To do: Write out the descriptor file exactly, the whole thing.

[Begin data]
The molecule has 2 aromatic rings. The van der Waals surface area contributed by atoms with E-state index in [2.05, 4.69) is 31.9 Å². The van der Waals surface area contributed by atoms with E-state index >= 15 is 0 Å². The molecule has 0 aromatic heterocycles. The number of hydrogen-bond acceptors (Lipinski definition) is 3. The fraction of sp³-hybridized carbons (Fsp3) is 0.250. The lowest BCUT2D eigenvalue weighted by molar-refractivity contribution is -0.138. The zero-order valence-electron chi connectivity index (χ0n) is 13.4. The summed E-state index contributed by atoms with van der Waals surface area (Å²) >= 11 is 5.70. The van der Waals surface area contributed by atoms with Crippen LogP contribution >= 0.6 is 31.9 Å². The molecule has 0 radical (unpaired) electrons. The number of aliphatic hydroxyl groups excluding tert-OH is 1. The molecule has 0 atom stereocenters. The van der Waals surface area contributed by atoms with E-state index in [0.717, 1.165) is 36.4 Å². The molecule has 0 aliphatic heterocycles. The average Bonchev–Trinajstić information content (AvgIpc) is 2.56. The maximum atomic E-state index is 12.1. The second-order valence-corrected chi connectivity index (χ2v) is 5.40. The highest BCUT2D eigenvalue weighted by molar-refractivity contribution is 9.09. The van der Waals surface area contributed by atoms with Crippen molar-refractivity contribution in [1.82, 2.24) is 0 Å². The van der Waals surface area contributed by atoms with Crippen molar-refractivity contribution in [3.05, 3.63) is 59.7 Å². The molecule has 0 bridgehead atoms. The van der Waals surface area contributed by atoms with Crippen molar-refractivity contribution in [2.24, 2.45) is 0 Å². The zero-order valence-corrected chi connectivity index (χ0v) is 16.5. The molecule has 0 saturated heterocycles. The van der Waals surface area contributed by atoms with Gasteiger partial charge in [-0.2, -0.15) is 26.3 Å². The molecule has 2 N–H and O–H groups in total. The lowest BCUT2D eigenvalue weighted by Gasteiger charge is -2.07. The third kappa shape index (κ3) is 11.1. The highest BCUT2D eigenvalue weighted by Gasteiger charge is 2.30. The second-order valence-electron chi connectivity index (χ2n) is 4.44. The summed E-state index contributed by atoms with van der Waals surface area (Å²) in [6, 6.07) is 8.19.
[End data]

The molecule has 2 aromatic rings. The van der Waals surface area contributed by atoms with E-state index in [2.05, 4.69) is 31.9 Å². The van der Waals surface area contributed by atoms with E-state index >= 15 is 0 Å². The molecule has 0 aromatic heterocycles. The number of hydrogen-bond acceptors (Lipinski definition) is 3. The fraction of sp³-hybridized carbons (Fsp3) is 0.250. The lowest BCUT2D eigenvalue weighted by molar-refractivity contribution is -0.138. The zero-order valence-electron chi connectivity index (χ0n) is 13.4. The summed E-state index contributed by atoms with van der Waals surface area (Å²) >= 11 is 5.70. The van der Waals surface area contributed by atoms with Crippen LogP contribution >= 0.6 is 31.9 Å². The molecule has 0 radical (unpaired) electrons. The number of aliphatic hydroxyl groups excluding tert-OH is 1. The molecule has 0 atom stereocenters. The van der Waals surface area contributed by atoms with E-state index in [0.717, 1.165) is 36.4 Å². The molecule has 0 aliphatic heterocycles. The average Bonchev–Trinajstić information content (AvgIpc) is 2.56. The maximum atomic E-state index is 12.1. The second-order valence-corrected chi connectivity index (χ2v) is 5.40. The highest BCUT2D eigenvalue weighted by molar-refractivity contribution is 9.09. The van der Waals surface area contributed by atoms with Crippen molar-refractivity contribution in [1.82, 2.24) is 0 Å². The van der Waals surface area contributed by atoms with Crippen molar-refractivity contribution in [3.05, 3.63) is 59.7 Å². The molecule has 0 bridgehead atoms. The van der Waals surface area contributed by atoms with Crippen molar-refractivity contribution in [2.24, 2.45) is 0 Å². The zero-order valence-corrected chi connectivity index (χ0v) is 16.5. The molecule has 0 saturated heterocycles. The van der Waals surface area contributed by atoms with Gasteiger partial charge in [-0.2, -0.15) is 26.3 Å². The molecule has 2 N–H and O–H groups in total. The lowest BCUT2D eigenvalue weighted by Gasteiger charge is -2.07. The third kappa shape index (κ3) is 11.1. The highest BCUT2D eigenvalue weighted by Gasteiger charge is 2.30. The second-order valence-electron chi connectivity index (χ2n) is 4.44. The summed E-state index contributed by atoms with van der Waals surface area (Å²) in [6, 6.07) is 8.19.